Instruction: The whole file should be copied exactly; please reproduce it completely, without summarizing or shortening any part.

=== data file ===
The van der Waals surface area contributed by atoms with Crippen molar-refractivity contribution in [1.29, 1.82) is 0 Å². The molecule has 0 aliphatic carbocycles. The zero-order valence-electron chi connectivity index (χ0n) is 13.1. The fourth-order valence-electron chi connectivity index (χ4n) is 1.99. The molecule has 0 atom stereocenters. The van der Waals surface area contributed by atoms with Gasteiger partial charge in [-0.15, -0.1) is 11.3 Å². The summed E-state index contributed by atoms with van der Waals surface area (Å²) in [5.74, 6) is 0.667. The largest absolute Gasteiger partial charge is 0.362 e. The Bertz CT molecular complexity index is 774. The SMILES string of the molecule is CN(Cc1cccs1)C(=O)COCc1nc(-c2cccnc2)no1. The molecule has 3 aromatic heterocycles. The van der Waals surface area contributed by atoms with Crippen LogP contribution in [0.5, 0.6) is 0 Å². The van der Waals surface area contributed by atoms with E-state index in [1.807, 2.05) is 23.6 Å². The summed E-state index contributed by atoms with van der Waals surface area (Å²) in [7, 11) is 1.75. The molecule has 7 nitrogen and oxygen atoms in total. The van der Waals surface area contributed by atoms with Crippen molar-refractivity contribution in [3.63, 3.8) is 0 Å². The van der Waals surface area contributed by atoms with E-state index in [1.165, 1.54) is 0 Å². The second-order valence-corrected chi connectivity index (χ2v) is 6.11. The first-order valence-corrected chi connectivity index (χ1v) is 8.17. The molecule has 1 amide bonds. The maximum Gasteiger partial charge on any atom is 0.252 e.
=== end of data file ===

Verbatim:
The van der Waals surface area contributed by atoms with Crippen molar-refractivity contribution in [1.29, 1.82) is 0 Å². The molecule has 0 aliphatic carbocycles. The zero-order valence-electron chi connectivity index (χ0n) is 13.1. The fourth-order valence-electron chi connectivity index (χ4n) is 1.99. The molecule has 0 atom stereocenters. The van der Waals surface area contributed by atoms with Gasteiger partial charge in [-0.15, -0.1) is 11.3 Å². The summed E-state index contributed by atoms with van der Waals surface area (Å²) in [5.74, 6) is 0.667. The largest absolute Gasteiger partial charge is 0.362 e. The Bertz CT molecular complexity index is 774. The SMILES string of the molecule is CN(Cc1cccs1)C(=O)COCc1nc(-c2cccnc2)no1. The molecule has 3 aromatic heterocycles. The van der Waals surface area contributed by atoms with Crippen LogP contribution in [0.5, 0.6) is 0 Å². The van der Waals surface area contributed by atoms with E-state index in [1.807, 2.05) is 23.6 Å². The summed E-state index contributed by atoms with van der Waals surface area (Å²) in [7, 11) is 1.75. The molecule has 7 nitrogen and oxygen atoms in total. The van der Waals surface area contributed by atoms with Crippen molar-refractivity contribution in [3.63, 3.8) is 0 Å². The van der Waals surface area contributed by atoms with E-state index in [1.165, 1.54) is 0 Å². The second-order valence-corrected chi connectivity index (χ2v) is 6.11. The first-order valence-corrected chi connectivity index (χ1v) is 8.17. The molecule has 1 amide bonds. The maximum Gasteiger partial charge on any atom is 0.252 e.